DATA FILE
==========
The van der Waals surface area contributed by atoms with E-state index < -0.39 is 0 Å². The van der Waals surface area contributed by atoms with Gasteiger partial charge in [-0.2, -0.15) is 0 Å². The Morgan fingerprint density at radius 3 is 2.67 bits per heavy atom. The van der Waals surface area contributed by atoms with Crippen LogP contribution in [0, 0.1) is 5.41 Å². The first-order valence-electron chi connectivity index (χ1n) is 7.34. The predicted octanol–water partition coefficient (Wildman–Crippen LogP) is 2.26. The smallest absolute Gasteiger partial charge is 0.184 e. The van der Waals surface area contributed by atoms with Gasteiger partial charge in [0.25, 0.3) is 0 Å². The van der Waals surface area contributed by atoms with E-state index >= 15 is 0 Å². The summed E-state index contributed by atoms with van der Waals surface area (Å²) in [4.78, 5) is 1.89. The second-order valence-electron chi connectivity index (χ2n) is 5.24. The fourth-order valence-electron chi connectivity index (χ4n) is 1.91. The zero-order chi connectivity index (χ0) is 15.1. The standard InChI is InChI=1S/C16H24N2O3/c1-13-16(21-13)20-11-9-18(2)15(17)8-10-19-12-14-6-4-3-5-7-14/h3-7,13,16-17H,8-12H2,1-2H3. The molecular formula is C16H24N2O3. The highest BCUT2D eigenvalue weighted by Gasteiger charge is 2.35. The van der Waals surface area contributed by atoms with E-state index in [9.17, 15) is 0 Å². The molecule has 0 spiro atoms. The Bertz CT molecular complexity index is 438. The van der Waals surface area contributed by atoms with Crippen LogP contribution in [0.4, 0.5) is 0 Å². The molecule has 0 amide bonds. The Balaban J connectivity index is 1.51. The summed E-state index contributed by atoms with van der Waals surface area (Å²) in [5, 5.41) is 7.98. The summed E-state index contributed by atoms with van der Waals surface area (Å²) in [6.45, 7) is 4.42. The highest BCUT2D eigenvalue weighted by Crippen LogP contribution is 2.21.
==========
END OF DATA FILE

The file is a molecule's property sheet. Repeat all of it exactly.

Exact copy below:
The van der Waals surface area contributed by atoms with E-state index < -0.39 is 0 Å². The van der Waals surface area contributed by atoms with Gasteiger partial charge in [-0.2, -0.15) is 0 Å². The Morgan fingerprint density at radius 3 is 2.67 bits per heavy atom. The van der Waals surface area contributed by atoms with Crippen LogP contribution in [0, 0.1) is 5.41 Å². The first-order valence-electron chi connectivity index (χ1n) is 7.34. The predicted octanol–water partition coefficient (Wildman–Crippen LogP) is 2.26. The smallest absolute Gasteiger partial charge is 0.184 e. The van der Waals surface area contributed by atoms with Gasteiger partial charge in [0.25, 0.3) is 0 Å². The van der Waals surface area contributed by atoms with E-state index >= 15 is 0 Å². The summed E-state index contributed by atoms with van der Waals surface area (Å²) in [4.78, 5) is 1.89. The second-order valence-electron chi connectivity index (χ2n) is 5.24. The fourth-order valence-electron chi connectivity index (χ4n) is 1.91. The zero-order chi connectivity index (χ0) is 15.1. The standard InChI is InChI=1S/C16H24N2O3/c1-13-16(21-13)20-11-9-18(2)15(17)8-10-19-12-14-6-4-3-5-7-14/h3-7,13,16-17H,8-12H2,1-2H3. The molecular formula is C16H24N2O3. The highest BCUT2D eigenvalue weighted by Gasteiger charge is 2.35. The van der Waals surface area contributed by atoms with E-state index in [9.17, 15) is 0 Å². The molecule has 0 spiro atoms. The Bertz CT molecular complexity index is 438. The van der Waals surface area contributed by atoms with Crippen LogP contribution in [0.4, 0.5) is 0 Å². The molecule has 0 amide bonds. The Balaban J connectivity index is 1.51. The summed E-state index contributed by atoms with van der Waals surface area (Å²) in [5, 5.41) is 7.98. The summed E-state index contributed by atoms with van der Waals surface area (Å²) in [6.45, 7) is 4.42. The highest BCUT2D eigenvalue weighted by Crippen LogP contribution is 2.21.